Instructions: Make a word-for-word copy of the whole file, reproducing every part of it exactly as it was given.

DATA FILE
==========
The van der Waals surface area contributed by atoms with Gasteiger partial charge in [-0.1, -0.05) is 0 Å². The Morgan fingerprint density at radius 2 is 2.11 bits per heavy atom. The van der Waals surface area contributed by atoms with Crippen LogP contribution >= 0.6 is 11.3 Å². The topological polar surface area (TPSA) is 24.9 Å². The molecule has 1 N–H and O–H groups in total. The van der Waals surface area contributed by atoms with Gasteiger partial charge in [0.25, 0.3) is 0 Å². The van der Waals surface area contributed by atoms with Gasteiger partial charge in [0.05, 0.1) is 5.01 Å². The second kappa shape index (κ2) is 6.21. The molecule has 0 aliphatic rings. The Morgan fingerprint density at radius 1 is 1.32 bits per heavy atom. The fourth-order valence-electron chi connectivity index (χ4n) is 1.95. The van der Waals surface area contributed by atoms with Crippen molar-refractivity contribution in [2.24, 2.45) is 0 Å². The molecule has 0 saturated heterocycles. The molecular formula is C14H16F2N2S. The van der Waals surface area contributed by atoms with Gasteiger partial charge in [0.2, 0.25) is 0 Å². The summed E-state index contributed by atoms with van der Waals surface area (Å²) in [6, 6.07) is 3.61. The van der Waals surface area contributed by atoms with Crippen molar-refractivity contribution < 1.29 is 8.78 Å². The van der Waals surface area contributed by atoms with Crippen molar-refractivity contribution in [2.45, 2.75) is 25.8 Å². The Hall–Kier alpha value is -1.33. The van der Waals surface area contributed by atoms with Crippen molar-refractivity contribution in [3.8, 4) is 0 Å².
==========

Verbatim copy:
The van der Waals surface area contributed by atoms with Gasteiger partial charge in [-0.1, -0.05) is 0 Å². The Morgan fingerprint density at radius 2 is 2.11 bits per heavy atom. The van der Waals surface area contributed by atoms with Crippen LogP contribution >= 0.6 is 11.3 Å². The topological polar surface area (TPSA) is 24.9 Å². The molecule has 1 N–H and O–H groups in total. The van der Waals surface area contributed by atoms with Gasteiger partial charge in [0.25, 0.3) is 0 Å². The van der Waals surface area contributed by atoms with Gasteiger partial charge in [0.05, 0.1) is 5.01 Å². The second kappa shape index (κ2) is 6.21. The molecule has 0 aliphatic rings. The Morgan fingerprint density at radius 1 is 1.32 bits per heavy atom. The fourth-order valence-electron chi connectivity index (χ4n) is 1.95. The van der Waals surface area contributed by atoms with Crippen molar-refractivity contribution in [2.24, 2.45) is 0 Å². The molecule has 0 saturated heterocycles. The molecular formula is C14H16F2N2S. The van der Waals surface area contributed by atoms with Gasteiger partial charge in [0.2, 0.25) is 0 Å². The summed E-state index contributed by atoms with van der Waals surface area (Å²) in [6, 6.07) is 3.61. The van der Waals surface area contributed by atoms with Crippen molar-refractivity contribution < 1.29 is 8.78 Å². The van der Waals surface area contributed by atoms with Crippen molar-refractivity contribution in [2.45, 2.75) is 25.8 Å². The Hall–Kier alpha value is -1.33. The van der Waals surface area contributed by atoms with Crippen molar-refractivity contribution in [3.8, 4) is 0 Å².